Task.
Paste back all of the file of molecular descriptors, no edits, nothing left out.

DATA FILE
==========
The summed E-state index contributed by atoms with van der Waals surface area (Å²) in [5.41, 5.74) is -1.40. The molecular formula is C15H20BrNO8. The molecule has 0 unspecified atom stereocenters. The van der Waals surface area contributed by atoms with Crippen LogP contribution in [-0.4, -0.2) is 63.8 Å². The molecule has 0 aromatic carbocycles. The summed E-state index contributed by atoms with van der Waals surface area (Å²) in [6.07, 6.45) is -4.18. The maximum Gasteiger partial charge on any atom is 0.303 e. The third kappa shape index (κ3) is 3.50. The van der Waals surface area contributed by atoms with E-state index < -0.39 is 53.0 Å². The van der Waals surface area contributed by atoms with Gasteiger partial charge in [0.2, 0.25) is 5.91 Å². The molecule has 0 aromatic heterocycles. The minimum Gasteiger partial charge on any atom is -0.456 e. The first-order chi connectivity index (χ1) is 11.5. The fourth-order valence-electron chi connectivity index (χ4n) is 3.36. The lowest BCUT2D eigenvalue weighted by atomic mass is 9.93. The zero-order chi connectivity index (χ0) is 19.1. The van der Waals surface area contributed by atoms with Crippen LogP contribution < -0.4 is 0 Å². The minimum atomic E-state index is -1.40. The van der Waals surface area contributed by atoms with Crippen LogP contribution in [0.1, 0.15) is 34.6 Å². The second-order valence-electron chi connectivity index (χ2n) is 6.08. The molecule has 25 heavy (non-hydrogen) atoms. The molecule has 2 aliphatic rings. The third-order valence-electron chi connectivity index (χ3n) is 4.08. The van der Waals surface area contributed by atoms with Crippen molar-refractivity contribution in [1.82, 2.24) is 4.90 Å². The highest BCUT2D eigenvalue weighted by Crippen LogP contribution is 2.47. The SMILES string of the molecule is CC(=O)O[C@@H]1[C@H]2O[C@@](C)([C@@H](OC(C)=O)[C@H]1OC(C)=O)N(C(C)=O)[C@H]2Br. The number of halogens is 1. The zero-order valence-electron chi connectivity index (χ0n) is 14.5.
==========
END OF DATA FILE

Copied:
The summed E-state index contributed by atoms with van der Waals surface area (Å²) in [5.41, 5.74) is -1.40. The molecular formula is C15H20BrNO8. The molecule has 0 unspecified atom stereocenters. The van der Waals surface area contributed by atoms with Crippen LogP contribution in [-0.4, -0.2) is 63.8 Å². The molecule has 0 aromatic carbocycles. The summed E-state index contributed by atoms with van der Waals surface area (Å²) in [6.07, 6.45) is -4.18. The maximum Gasteiger partial charge on any atom is 0.303 e. The third kappa shape index (κ3) is 3.50. The van der Waals surface area contributed by atoms with E-state index < -0.39 is 53.0 Å². The van der Waals surface area contributed by atoms with Gasteiger partial charge in [0.2, 0.25) is 5.91 Å². The molecule has 0 aromatic heterocycles. The minimum Gasteiger partial charge on any atom is -0.456 e. The first-order chi connectivity index (χ1) is 11.5. The fourth-order valence-electron chi connectivity index (χ4n) is 3.36. The lowest BCUT2D eigenvalue weighted by atomic mass is 9.93. The zero-order chi connectivity index (χ0) is 19.1. The van der Waals surface area contributed by atoms with Crippen LogP contribution < -0.4 is 0 Å². The minimum atomic E-state index is -1.40. The van der Waals surface area contributed by atoms with Crippen LogP contribution in [0.1, 0.15) is 34.6 Å². The second-order valence-electron chi connectivity index (χ2n) is 6.08. The molecule has 25 heavy (non-hydrogen) atoms. The molecule has 2 aliphatic rings. The third-order valence-electron chi connectivity index (χ3n) is 4.08. The van der Waals surface area contributed by atoms with Crippen molar-refractivity contribution in [1.82, 2.24) is 4.90 Å². The highest BCUT2D eigenvalue weighted by Crippen LogP contribution is 2.47. The SMILES string of the molecule is CC(=O)O[C@@H]1[C@H]2O[C@@](C)([C@@H](OC(C)=O)[C@H]1OC(C)=O)N(C(C)=O)[C@H]2Br. The number of halogens is 1. The zero-order valence-electron chi connectivity index (χ0n) is 14.5.